A related object of this invention is to permit, for a system and process unit of about 4 MW or less in net power output, all of the system and processing equipment (except for the heat transfer means and the heat source stream) to be located on a single portable transportation means.

A still further object of this invention is to permit portable transportation means units to be designed and constructed according to a standardized set of specifications.

It is a further object of this invention to provide a system and process which are sufficiently simple in operation such that it can be started and operated automatically under normal or routine circumstances of operation with the use of conventional computer controls, without benefit of human intervention.

Another object of this invention is to provide a system and process with relatively fast startup capability.

Another object of this invention is to provide a system and process for making power, which, by virtue of their inherent simplicity, may be applied to existing heat source streams within an existing facility without significant change to the operation of the existing facility.

It is an object of this invention to provide a system and process for converting the latent heat of condensing vapors within a heat source stream into power.

A further object of this invention and a more specific application is to utilize this invention to simplify the heat recovery from a hot gas generated by a coal gasifier, and in particular, the type of coal gasifier in which the hot coal gas is quenched in water.

Another object of this invention is that it may be applied as a bottoming cycle to convert waste heat from a topping cycle into power.

It is a further object of this invention that it may be applied to the hot exhaust gas from a combustion turbine system (i.e., application as a bottoming cycle with a combustion turbine as the topping cycle).

A further and more specific object of this invention is that it may be applied to recuperated combustion turbine units, i.e., combustion turbine units in which the hot exhaust has been partially cooled by heat exchange with combustion air.

A still further and more specific object of this invention is that it may be applied to combustion turbines used for the generation of peak loads, i.e., special purpose combustion turbines, also called peaking units, which are employed to rapidly provide electric power to a power transmission grid during intermittent periods in which electric power demand is unusually high.

Still further and more general objects and advantages of the present invention will appear from the detailed description set forth below, it being understood, however, that this more detailed description is given by way of illustration only, and not necessarily by way of limitation since various changes therein may be made by those skilled in the art without departing from the true spirit and scope of the present invention.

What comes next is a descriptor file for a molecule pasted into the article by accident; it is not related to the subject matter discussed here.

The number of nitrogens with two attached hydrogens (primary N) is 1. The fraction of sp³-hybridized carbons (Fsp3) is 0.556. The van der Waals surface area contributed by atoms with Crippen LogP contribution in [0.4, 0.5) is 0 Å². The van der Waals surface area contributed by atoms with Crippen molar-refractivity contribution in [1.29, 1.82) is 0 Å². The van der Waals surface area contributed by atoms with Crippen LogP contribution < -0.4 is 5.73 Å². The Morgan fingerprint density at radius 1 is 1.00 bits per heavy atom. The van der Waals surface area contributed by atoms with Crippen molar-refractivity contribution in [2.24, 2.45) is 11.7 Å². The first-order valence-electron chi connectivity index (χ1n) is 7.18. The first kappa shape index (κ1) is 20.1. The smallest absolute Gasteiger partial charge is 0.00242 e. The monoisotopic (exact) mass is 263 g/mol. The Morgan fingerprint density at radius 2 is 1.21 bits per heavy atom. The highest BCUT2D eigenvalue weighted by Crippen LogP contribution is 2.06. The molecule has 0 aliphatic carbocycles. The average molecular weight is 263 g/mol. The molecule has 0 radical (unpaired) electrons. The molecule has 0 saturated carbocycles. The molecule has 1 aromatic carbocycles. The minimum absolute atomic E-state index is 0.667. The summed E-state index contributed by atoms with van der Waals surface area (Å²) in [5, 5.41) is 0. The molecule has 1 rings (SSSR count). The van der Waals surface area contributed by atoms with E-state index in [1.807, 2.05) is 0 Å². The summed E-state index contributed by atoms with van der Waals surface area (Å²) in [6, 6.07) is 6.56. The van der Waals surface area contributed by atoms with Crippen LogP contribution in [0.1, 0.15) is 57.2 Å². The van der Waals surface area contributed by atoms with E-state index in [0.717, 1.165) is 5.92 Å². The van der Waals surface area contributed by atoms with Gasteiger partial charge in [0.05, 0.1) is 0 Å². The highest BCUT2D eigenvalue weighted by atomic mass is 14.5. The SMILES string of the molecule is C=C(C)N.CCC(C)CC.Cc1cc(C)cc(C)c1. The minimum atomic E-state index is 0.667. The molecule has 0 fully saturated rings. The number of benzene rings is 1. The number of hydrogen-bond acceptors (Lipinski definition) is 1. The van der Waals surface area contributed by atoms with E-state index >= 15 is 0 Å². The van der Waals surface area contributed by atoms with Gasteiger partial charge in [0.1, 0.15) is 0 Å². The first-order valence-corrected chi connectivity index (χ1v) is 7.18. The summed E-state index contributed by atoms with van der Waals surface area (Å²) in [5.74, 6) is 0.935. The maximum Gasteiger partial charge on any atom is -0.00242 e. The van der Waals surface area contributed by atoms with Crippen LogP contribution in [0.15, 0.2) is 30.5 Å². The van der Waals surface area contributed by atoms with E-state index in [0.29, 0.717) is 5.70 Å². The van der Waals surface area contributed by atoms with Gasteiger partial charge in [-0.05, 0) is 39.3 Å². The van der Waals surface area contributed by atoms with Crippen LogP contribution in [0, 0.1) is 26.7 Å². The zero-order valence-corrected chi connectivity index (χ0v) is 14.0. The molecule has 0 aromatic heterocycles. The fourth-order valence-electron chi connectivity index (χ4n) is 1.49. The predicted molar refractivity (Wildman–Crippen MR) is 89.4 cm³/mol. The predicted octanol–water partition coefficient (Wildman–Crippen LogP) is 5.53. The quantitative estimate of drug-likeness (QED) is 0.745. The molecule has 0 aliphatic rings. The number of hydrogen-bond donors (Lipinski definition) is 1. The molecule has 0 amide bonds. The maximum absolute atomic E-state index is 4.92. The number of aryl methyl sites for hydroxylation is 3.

Thus, in one aspect of the invention there is provided a thermodynamic power cycle system for extracting a flow of heat from a heat source stream and generating mechanical power from the flow of heat by means of a working fluid flowing within a closed-loop cycle comprising:

means for transferring heat from the heat source stream to the working fluid such that the working fluid warms from a first temperature to a second temperature that is more than 30° F. greater than the critical temperature of the working fluid wherein the working fluid has a critical temperature more than 40° F. lower than the temperature of the heat source stream and has a normal boiling point less than 32° F.;

means for expanding the working fluid and converting work of expansion of the working fluid to mechanical power; said means for expanding and converting work of expansion also throttling the working fluid such that a pressure of the working fluid exceeds the critical pressure of the working fluid by an amount greater than 5% of the critical pressure of the working fluid as the working fluid emerges from the means for transferring heat;

means for cooling to condense and subcool the working fluid after the means for expanding;

means for returning the working fluid to the means for transferring heat;

the means for transferring heat, the means for expanding, the means for cooling, and the means for returning being the only four means in which energy is removed from or transferred into the working fluid in the form of heat or work.

In preferred aspects of the invention:

The heat source stream comprises a gas, liquid, solid or mixture thereof.

There is further provided: an additional means for throttling the working fluid after the means for transferring heat and before the means for expanding; means for controlling the flow rate of the working fluid; means for containing excess of the working fluid in the liquid state after the means for cooling to condense the working fluid; means for redirecting the flow of the working fluid after the working fluid has exited the means for transferring heat to bypass the means for expanding, the means for redirecting the flow containing a means for throttling the working fluid such that a pressure of the working fluid exceeds the critical pressure of the working fluid by an amount greater than 5% of the critical pressure of the working fluid as the working fluid emerges from the means for transferring heat.

A means for increasing the pressure of the heat source stream to restore the pressure lost by the heat source stream as it flows through the means for transferring heat is provided.